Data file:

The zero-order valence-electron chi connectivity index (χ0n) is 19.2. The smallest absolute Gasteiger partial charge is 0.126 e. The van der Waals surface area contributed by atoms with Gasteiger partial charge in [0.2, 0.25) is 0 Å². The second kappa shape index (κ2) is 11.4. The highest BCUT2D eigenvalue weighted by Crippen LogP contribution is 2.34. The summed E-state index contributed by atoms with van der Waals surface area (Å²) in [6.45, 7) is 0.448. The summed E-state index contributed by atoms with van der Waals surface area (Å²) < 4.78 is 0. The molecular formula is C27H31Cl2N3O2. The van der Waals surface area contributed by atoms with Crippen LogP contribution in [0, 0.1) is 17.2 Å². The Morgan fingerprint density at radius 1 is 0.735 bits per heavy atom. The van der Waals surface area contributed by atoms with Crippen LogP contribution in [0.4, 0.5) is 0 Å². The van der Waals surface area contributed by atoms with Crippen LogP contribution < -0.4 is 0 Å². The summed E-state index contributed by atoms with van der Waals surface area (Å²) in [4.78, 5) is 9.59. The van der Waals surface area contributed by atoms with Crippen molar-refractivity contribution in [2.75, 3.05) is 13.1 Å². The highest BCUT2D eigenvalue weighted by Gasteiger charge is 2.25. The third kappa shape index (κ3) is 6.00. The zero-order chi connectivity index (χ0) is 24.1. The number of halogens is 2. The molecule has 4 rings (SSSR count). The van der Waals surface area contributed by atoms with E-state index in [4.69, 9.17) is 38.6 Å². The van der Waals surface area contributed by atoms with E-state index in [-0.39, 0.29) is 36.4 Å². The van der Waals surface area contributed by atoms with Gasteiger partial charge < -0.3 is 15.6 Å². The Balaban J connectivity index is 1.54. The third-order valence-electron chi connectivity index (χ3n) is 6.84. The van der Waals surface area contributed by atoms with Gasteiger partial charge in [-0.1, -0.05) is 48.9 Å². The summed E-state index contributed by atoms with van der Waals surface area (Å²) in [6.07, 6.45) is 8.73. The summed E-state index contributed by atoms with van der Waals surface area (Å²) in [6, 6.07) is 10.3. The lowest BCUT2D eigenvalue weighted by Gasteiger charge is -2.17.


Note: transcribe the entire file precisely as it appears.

The zero-order valence-electron chi connectivity index (χ0n) is 19.2. The smallest absolute Gasteiger partial charge is 0.126 e. The van der Waals surface area contributed by atoms with Gasteiger partial charge in [0.2, 0.25) is 0 Å². The second kappa shape index (κ2) is 11.4. The highest BCUT2D eigenvalue weighted by Crippen LogP contribution is 2.34. The summed E-state index contributed by atoms with van der Waals surface area (Å²) in [6.45, 7) is 0.448. The summed E-state index contributed by atoms with van der Waals surface area (Å²) < 4.78 is 0. The molecular formula is C27H31Cl2N3O2. The van der Waals surface area contributed by atoms with Crippen LogP contribution in [0, 0.1) is 17.2 Å². The Morgan fingerprint density at radius 1 is 0.735 bits per heavy atom. The van der Waals surface area contributed by atoms with Crippen LogP contribution in [0.4, 0.5) is 0 Å². The van der Waals surface area contributed by atoms with Crippen LogP contribution < -0.4 is 0 Å². The summed E-state index contributed by atoms with van der Waals surface area (Å²) in [4.78, 5) is 9.59. The van der Waals surface area contributed by atoms with Crippen molar-refractivity contribution in [2.75, 3.05) is 13.1 Å². The highest BCUT2D eigenvalue weighted by Gasteiger charge is 2.25. The third kappa shape index (κ3) is 6.00. The zero-order chi connectivity index (χ0) is 24.1. The number of halogens is 2. The molecule has 4 rings (SSSR count). The van der Waals surface area contributed by atoms with E-state index in [4.69, 9.17) is 38.6 Å². The van der Waals surface area contributed by atoms with E-state index in [-0.39, 0.29) is 36.4 Å². The van der Waals surface area contributed by atoms with Gasteiger partial charge < -0.3 is 15.6 Å². The Balaban J connectivity index is 1.54. The third-order valence-electron chi connectivity index (χ3n) is 6.84. The van der Waals surface area contributed by atoms with Gasteiger partial charge in [-0.1, -0.05) is 48.9 Å². The summed E-state index contributed by atoms with van der Waals surface area (Å²) in [6.07, 6.45) is 8.73. The summed E-state index contributed by atoms with van der Waals surface area (Å²) in [6, 6.07) is 10.3. The lowest BCUT2D eigenvalue weighted by Gasteiger charge is -2.17.